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after the death of these two illustrious patriots fell by the intrigues of faction, into the hands of men of a quite different character, we need not wonder that the Thebans sunk alike in power and reputation until Thebes itself was totally destroyed by Alexander the Great, and their country, with the rest of Greece, swallowed up at last by the insatiable ambition of the Romans.
OF all the free states whose memory
is preserved to us in history, Carthage bears the nearest resem. blance to Britain, both in her commerce, opulence, sovereignty of the sea, and her method of carrying on her land wars by foreign mercenaries. If to these we add the vicinity of the Carthaginians to the Romans, the most formidable and most rapacious people at that time in Europe, and the specifick difference, as I may term it, of the respective military force of each nation, the situation of Carthage with respect to Rome, seems greatly analogous to that of Britain with respect to France, at least for this last century. Consequently, the dreadful fate of that republick, once the most flourishing state in the universe, and the most formidable rival Rome ever had to cope with, must merit our highest attention at this juncture: both as the greatness of her power arose from, and was supported by commerce, and as she owed her ruin more to her own intestine divisions, than to the arms of the Romans.
We know very little of this opulent and powerful people until the time of the first Punick war. For as not one of their own historians has reached
our times, we have no accounts of them but what are transmitted to us by their enemies. Such writers consequently deserve little credit, as well from their ignorance of the Carthaginian constitution, as their inveterate prejudice against that great people. Hence it is that we know so little of their laws, and have but an imperfect idea of their constitutional form of government,
The government of Carthage, if we may credit the judicious Aristotle, seems to have been founded on the wisest maxim of policy. For he affirms, the different branches of their legislature were so exactly balanced,* that for the space of five hundred years, from the commencement of the republick down to his time, the repose of Carthage had never been disturbed by any considerable sedition, or her liberty invaded by any single tyrant: the two fatal evils to which every republican government is daily liable, from the very nature of their constitution. An additional proof too may be drawn from this consideration, that Carthage was able to support herself upwards of seven hundred years in opulence and splendour in the midst of so many powerful enemies, and during the greater part of that time, was the centre of commerce of the known world, and enjoyed the uninterrupted sovereignty of the sea without a rival.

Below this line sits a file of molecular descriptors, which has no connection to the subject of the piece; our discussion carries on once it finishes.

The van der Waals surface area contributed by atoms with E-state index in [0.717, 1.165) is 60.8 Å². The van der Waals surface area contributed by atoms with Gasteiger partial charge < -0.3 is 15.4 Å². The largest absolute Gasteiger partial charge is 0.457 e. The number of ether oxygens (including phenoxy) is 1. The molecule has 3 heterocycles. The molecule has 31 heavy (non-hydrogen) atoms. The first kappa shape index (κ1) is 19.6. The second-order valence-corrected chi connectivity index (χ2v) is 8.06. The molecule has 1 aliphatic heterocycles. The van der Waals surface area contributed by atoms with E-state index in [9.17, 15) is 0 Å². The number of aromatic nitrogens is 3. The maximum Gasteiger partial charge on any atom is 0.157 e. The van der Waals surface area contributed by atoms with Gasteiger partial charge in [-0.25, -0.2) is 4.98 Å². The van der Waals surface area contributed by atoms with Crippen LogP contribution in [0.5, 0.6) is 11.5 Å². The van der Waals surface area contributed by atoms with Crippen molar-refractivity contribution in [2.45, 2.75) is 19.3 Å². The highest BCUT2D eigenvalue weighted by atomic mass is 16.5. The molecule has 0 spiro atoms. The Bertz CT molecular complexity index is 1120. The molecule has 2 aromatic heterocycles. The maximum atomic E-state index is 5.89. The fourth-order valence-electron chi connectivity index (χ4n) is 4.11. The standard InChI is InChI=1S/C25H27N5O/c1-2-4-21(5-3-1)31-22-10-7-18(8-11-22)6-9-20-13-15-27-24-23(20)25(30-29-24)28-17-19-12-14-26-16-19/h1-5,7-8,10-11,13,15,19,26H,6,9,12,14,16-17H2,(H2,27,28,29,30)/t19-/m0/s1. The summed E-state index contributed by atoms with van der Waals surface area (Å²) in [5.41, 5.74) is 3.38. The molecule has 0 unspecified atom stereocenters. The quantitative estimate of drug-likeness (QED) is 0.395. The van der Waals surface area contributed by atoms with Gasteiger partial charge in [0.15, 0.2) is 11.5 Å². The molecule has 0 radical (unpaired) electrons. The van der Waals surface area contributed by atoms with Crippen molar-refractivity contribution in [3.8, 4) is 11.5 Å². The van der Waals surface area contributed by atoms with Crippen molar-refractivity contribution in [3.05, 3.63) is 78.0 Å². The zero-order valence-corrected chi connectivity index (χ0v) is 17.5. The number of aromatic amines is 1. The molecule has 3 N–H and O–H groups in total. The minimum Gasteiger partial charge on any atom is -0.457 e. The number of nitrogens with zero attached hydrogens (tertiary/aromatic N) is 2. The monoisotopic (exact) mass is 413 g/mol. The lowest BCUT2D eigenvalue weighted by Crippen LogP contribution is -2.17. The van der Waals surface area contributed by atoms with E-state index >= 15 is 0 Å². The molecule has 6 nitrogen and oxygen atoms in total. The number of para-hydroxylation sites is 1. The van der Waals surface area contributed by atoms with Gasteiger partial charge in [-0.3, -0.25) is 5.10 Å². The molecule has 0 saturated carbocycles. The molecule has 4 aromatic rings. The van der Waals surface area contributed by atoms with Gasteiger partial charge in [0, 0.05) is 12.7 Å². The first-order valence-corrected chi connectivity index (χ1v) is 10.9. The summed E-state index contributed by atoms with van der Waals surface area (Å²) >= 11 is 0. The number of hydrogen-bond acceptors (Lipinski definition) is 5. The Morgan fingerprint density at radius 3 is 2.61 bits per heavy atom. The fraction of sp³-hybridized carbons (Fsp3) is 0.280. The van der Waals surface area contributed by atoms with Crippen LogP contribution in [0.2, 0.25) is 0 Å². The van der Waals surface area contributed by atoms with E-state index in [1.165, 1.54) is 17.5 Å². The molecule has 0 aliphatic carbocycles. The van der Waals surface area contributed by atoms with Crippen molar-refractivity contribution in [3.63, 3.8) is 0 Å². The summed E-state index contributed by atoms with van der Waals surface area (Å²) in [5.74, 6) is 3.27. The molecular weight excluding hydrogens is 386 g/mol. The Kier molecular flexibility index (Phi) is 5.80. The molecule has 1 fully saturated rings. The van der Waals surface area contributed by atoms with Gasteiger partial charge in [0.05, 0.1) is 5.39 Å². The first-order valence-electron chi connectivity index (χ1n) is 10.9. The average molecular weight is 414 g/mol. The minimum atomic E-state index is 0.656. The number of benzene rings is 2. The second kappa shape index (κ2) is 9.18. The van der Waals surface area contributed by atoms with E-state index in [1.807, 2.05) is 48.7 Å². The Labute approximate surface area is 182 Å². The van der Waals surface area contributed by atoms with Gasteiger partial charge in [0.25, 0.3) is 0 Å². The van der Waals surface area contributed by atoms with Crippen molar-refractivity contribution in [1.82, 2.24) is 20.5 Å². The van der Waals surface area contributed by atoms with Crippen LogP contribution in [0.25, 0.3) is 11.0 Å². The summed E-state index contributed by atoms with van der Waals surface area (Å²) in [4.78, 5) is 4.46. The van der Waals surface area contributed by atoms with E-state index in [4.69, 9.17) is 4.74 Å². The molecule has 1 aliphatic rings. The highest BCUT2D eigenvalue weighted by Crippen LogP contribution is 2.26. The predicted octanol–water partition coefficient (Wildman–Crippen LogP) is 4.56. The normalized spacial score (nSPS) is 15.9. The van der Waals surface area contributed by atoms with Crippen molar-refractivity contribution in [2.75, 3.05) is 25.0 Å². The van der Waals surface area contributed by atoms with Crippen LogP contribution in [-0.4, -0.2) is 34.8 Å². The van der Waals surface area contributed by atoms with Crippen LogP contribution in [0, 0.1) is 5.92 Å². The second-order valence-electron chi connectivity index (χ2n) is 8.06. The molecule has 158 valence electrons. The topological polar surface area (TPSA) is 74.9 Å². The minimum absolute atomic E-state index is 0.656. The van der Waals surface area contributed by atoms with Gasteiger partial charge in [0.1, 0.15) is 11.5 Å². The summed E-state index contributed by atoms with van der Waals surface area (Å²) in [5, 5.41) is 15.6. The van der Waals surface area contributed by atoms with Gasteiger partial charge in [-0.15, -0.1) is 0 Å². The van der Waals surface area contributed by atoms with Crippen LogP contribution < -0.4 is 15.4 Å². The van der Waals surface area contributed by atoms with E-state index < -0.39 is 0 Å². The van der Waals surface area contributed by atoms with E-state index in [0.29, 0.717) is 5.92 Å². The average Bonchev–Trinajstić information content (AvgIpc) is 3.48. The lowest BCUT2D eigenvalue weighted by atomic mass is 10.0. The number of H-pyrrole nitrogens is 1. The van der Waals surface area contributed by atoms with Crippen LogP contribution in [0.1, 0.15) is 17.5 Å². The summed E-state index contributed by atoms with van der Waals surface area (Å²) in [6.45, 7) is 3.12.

* Arist. de Republ. lib. 2. cap. 9. lit. 4.
The genius of the Carthaginians was warlike as well as commercial, and affords undeniable proof, that those qualities are by no means incompatible to the same people. It is almost impossible indeed to discover the real character of this great people. The Roman historians, their implacable enemies, constantly paint them in the blackest colours, to palliate the perfidious and merciless behaviour of their own countrymen towards that unfortunate republick. A fact so notorious, that neither Livy, nor any other of their writers, with all their art, were able to conceal it. The Greek historians, whose countrymen had suffered so greatly by the Carthaginian arms in Sicily and all the other islands in the Mediterranean, betray as strong a prejudice against them as the Roman. Even the respectable Polybius, the only author amongst them who deserves any degree of credit, is plainly partial, when he speaks of the Carthaginian manners. The Romans continually charge them with the want of publick faith, and have handed down the Punica fides as a proverb. I shall take notice of this scandalous charge in another place, where I shall show how much more justly it may be retorted upon the Romans.
As the desire of gain is the chief spur to commerce, and as the greatest men in Carthage never thought it beneath them to engage in that lucrative employment, all the historians have represented the whole body of the people as so insatiably fond of amassing wealth, that they esteemed even the lowest and dirtiest means lawful, that tended to the acquisition of their darling object. “ Amongst the Carthaginians," says Polybius, when he compares the manners of that people with those of the Romans,
nothing was infamous that was attended with gain. Amongst the Romans nothing so infamous as bribery,t and to enrich themselves by unwar. rantable means." He adds in proof of his assertion, that," at Carthage all the dignities, and highest cmployments in the state were openly sold. A practice, he affirms, which at Rome was a capital crime." Yet but a few pages before, where he inveighs bitterly against the sordid love of money, and rapacious avarice of the Cretans, he remarks that, “they were the only people in the world to whom no kind of gain appeared either infamous or unlawful."'s In another place where he censures the Greeks for aspersing Titus Flamius the Roman general, as if he had not been proof against the gold of Macedon, he affirms, “ that whilst the Romans preserved the virtuous manners of their forefathers, and had not yet carried their arms into foreign countries, not a single man of them would have been guilty of a crime of that nature.”|| But though he can boldly assert, as he says, " that in his time many of the Romans, if taken man by man, were able to preserve
Polyb. lib. 6. p. 692.
+ Id. ibid. Ibid. Polyb. lib. 6. p. 681. || Excerpt. ex Polyb. de virtutibus et vitiis, p. 1426.